Effects of the glucagon-like peptide-1 receptor agonist liraglutide on 24-h ambulatory blood pressure in patients with type 2 diabetes and stable coronary artery disease: a randomized, double-blind, placebo-controlled, crossover study

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The glucagon-like peptide-1 receptor agonist liraglutide has been shown to reduce blood pressure (BP) in clinical trials using office BP measurements. However, the effects of liraglutide on 24-h BP and on the diurnal variation in BP have not been explored sufficiently.


Forty-one patients with type 2 diabetes and stable coronary artery disease were randomized to receive liraglutide or placebo to a backbone therapy of metformin in this double-blind, placebo-controlled 12 along with 12 weeks crossover study. Ambulatory blood pressure monitoring (ABPM) was performed at the start and end of each intervention.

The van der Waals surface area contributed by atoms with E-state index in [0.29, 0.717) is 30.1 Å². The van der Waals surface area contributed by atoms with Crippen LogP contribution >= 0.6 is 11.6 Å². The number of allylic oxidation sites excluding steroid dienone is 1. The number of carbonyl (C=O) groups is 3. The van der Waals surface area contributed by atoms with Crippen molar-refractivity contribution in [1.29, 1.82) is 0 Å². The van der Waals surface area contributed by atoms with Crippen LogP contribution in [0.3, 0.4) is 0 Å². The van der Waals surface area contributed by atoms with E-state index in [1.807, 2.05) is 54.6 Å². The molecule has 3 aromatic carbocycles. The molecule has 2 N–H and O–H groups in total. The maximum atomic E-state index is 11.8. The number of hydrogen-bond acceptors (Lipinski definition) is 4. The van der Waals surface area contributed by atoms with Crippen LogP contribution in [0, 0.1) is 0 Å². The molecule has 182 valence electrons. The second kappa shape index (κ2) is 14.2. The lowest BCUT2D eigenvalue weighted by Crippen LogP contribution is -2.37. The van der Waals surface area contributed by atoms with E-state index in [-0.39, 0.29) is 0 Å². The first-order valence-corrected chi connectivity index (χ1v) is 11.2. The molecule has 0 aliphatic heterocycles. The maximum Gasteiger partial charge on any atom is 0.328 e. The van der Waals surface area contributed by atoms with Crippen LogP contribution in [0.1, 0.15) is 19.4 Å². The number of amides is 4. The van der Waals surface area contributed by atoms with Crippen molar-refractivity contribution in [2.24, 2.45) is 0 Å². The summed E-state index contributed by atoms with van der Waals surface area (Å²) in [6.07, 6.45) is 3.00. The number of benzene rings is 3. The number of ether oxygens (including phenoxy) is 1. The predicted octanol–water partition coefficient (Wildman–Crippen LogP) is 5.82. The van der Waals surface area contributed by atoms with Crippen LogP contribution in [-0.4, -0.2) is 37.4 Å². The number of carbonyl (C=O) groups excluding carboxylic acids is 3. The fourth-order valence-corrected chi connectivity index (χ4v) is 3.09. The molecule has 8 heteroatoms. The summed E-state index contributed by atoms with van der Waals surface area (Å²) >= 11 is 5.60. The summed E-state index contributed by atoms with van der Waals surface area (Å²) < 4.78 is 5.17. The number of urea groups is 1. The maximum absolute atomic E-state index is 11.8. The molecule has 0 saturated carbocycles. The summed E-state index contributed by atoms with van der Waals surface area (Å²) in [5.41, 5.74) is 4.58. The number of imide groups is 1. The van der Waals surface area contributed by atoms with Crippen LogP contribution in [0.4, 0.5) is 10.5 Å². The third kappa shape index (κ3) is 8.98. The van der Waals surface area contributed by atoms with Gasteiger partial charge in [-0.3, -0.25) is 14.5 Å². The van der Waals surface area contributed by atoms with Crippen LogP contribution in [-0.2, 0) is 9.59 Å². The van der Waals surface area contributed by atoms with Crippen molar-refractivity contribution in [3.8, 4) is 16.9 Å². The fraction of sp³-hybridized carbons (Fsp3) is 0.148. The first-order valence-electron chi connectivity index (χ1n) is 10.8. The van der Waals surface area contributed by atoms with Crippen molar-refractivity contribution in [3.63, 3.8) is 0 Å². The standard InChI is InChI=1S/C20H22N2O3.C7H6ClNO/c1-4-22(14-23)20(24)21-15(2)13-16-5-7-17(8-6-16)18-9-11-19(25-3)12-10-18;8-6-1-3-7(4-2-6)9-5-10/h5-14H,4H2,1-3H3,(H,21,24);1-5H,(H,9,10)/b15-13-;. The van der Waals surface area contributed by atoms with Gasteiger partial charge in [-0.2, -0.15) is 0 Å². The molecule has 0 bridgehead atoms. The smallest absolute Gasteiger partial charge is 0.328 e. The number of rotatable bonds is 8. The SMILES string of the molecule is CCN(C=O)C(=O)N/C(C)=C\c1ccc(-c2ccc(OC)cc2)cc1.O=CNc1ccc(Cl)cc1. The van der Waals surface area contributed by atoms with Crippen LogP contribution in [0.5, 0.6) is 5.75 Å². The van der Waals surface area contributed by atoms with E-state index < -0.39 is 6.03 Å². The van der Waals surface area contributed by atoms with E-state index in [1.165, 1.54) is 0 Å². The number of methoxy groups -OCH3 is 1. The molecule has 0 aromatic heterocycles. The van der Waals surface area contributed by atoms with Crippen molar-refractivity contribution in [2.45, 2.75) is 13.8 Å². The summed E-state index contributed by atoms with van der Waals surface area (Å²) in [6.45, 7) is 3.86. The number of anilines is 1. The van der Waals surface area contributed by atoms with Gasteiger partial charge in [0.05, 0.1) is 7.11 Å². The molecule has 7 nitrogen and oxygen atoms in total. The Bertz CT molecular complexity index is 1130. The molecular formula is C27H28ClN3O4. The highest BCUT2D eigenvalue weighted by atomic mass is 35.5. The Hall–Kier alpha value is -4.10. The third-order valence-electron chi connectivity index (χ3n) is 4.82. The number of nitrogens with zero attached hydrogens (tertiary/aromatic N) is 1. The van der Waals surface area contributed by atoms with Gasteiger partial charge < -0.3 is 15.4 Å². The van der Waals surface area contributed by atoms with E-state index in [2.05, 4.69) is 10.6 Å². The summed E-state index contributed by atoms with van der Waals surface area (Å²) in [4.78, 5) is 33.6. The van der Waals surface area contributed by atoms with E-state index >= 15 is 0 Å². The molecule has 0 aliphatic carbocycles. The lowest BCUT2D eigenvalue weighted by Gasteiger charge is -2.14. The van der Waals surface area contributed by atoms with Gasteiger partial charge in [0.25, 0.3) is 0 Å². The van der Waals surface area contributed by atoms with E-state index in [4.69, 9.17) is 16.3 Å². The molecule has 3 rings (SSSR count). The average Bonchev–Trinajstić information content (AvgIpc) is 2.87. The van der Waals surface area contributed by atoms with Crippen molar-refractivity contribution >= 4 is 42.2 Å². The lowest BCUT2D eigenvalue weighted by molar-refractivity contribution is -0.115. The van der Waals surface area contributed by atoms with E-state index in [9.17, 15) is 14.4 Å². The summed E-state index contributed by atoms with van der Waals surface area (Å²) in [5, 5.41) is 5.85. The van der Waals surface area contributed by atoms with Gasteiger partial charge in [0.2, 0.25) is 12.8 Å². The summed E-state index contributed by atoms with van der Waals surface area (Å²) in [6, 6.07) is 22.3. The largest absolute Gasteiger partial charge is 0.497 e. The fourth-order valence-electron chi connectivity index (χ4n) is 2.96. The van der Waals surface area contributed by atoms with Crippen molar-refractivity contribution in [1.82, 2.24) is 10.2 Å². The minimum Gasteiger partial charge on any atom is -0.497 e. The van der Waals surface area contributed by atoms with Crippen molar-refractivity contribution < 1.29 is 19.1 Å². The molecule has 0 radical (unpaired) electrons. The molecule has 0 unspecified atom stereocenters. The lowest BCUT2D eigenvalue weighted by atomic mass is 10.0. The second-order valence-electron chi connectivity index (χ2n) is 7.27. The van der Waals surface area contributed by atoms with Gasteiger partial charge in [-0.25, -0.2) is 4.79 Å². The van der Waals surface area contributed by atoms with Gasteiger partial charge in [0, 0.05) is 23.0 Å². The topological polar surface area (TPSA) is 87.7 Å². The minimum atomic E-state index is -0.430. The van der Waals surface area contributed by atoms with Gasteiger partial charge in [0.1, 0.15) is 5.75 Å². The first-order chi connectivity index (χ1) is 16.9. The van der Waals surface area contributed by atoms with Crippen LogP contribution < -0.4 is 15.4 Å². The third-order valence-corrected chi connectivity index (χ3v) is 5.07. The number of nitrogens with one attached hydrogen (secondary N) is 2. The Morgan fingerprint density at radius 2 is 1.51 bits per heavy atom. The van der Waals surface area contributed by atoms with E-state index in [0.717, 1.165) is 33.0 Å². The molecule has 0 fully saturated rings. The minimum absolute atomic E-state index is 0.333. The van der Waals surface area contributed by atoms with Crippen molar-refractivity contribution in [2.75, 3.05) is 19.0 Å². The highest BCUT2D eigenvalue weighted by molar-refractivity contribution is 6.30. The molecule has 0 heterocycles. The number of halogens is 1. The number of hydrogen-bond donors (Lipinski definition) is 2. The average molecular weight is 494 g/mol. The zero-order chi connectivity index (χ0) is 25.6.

Twenty-four individuals completed all 24-h BP measurements. Liraglutide, when compared with placebo, did not induce any significant changes in mean 24-h SBP [difference +1.8 mmHg (95% confidence interval, 95% CI: −4.33 to 7.93)] or DBP [+4.2 mmHg (−0.74 to 9.17)]. Twenty-four-hour BP profiles revealed a trend for increase in evening SBP and DBP [+9.2 mmHg (95% CI: 1.1–17.2) and +9.7 mmHg (95% CI: 3.9–15.5), respectively]. Mean heart rate significantly increased after liraglutide [+7.6 bpm (95% CI: 2.56–12.62)]. Liraglutide did not affect the BP variability or the nocturnal BP dipping.


We could not demonstrate any BP-lowering effect of liraglutide when using 24-h ABPM. Liraglutide exhibited diurnal variation in the effect on BP without affecting the BP variability or nocturnal BP dipping.

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